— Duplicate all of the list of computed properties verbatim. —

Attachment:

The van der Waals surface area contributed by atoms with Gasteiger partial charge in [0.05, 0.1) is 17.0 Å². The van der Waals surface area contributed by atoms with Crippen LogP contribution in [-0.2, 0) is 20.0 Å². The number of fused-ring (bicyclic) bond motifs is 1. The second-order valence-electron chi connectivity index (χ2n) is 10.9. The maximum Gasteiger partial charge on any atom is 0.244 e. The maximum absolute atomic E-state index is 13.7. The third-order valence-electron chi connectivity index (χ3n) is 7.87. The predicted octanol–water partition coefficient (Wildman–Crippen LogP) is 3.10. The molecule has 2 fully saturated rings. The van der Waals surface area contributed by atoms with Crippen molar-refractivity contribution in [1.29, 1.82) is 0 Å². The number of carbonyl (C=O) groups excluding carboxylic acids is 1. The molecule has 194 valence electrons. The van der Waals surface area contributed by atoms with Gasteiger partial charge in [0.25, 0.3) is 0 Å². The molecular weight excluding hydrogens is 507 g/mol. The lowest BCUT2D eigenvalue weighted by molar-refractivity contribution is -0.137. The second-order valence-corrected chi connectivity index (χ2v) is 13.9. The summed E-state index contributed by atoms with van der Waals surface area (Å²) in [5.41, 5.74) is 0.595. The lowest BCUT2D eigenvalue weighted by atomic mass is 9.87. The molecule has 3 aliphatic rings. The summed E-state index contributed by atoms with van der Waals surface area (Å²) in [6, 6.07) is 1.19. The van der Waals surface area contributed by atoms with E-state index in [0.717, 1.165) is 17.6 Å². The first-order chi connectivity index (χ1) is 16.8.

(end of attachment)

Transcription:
The van der Waals surface area contributed by atoms with Gasteiger partial charge in [0.05, 0.1) is 17.0 Å². The van der Waals surface area contributed by atoms with Crippen LogP contribution in [-0.2, 0) is 20.0 Å². The number of fused-ring (bicyclic) bond motifs is 1. The second-order valence-electron chi connectivity index (χ2n) is 10.9. The maximum Gasteiger partial charge on any atom is 0.244 e. The maximum absolute atomic E-state index is 13.7. The third-order valence-electron chi connectivity index (χ3n) is 7.87. The predicted octanol–water partition coefficient (Wildman–Crippen LogP) is 3.10. The molecule has 2 fully saturated rings. The van der Waals surface area contributed by atoms with Crippen molar-refractivity contribution in [1.29, 1.82) is 0 Å². The number of carbonyl (C=O) groups excluding carboxylic acids is 1. The molecule has 194 valence electrons. The van der Waals surface area contributed by atoms with Gasteiger partial charge in [0.25, 0.3) is 0 Å². The molecular weight excluding hydrogens is 507 g/mol. The lowest BCUT2D eigenvalue weighted by molar-refractivity contribution is -0.137. The second-order valence-corrected chi connectivity index (χ2v) is 13.9. The summed E-state index contributed by atoms with van der Waals surface area (Å²) in [5.41, 5.74) is 0.595. The lowest BCUT2D eigenvalue weighted by atomic mass is 9.87. The molecule has 3 aliphatic rings. The summed E-state index contributed by atoms with van der Waals surface area (Å²) in [6, 6.07) is 1.19. The van der Waals surface area contributed by atoms with E-state index in [0.717, 1.165) is 17.6 Å². The first-order chi connectivity index (χ1) is 16.8.